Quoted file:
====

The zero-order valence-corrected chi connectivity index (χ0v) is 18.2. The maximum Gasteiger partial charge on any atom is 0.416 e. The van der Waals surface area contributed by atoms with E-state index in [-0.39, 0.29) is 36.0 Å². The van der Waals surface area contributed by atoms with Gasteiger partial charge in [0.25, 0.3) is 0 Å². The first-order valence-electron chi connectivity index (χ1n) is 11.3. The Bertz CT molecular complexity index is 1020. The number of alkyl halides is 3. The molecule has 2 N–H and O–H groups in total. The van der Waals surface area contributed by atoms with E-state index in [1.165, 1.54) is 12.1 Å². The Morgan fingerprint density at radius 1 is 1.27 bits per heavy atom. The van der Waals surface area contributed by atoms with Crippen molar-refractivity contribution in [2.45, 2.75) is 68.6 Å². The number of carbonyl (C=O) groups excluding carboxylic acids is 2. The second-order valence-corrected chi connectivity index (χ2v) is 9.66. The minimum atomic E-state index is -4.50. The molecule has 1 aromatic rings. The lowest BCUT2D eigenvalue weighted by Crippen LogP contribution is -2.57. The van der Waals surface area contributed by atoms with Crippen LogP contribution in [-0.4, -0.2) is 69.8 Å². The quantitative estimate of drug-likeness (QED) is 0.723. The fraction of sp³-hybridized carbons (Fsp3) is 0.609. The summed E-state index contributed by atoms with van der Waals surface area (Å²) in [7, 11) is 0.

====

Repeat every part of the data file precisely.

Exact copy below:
The zero-order valence-corrected chi connectivity index (χ0v) is 18.2. The maximum Gasteiger partial charge on any atom is 0.416 e. The van der Waals surface area contributed by atoms with E-state index in [-0.39, 0.29) is 36.0 Å². The van der Waals surface area contributed by atoms with Gasteiger partial charge in [0.25, 0.3) is 0 Å². The first-order valence-electron chi connectivity index (χ1n) is 11.3. The Bertz CT molecular complexity index is 1020. The number of alkyl halides is 3. The molecule has 2 N–H and O–H groups in total. The van der Waals surface area contributed by atoms with E-state index in [1.165, 1.54) is 12.1 Å². The Morgan fingerprint density at radius 1 is 1.27 bits per heavy atom. The van der Waals surface area contributed by atoms with Crippen molar-refractivity contribution in [2.45, 2.75) is 68.6 Å². The number of carbonyl (C=O) groups excluding carboxylic acids is 2. The second-order valence-corrected chi connectivity index (χ2v) is 9.66. The minimum atomic E-state index is -4.50. The molecule has 1 aromatic rings. The lowest BCUT2D eigenvalue weighted by Crippen LogP contribution is -2.57. The van der Waals surface area contributed by atoms with Crippen LogP contribution in [-0.4, -0.2) is 69.8 Å². The quantitative estimate of drug-likeness (QED) is 0.723. The fraction of sp³-hybridized carbons (Fsp3) is 0.609. The summed E-state index contributed by atoms with van der Waals surface area (Å²) in [7, 11) is 0.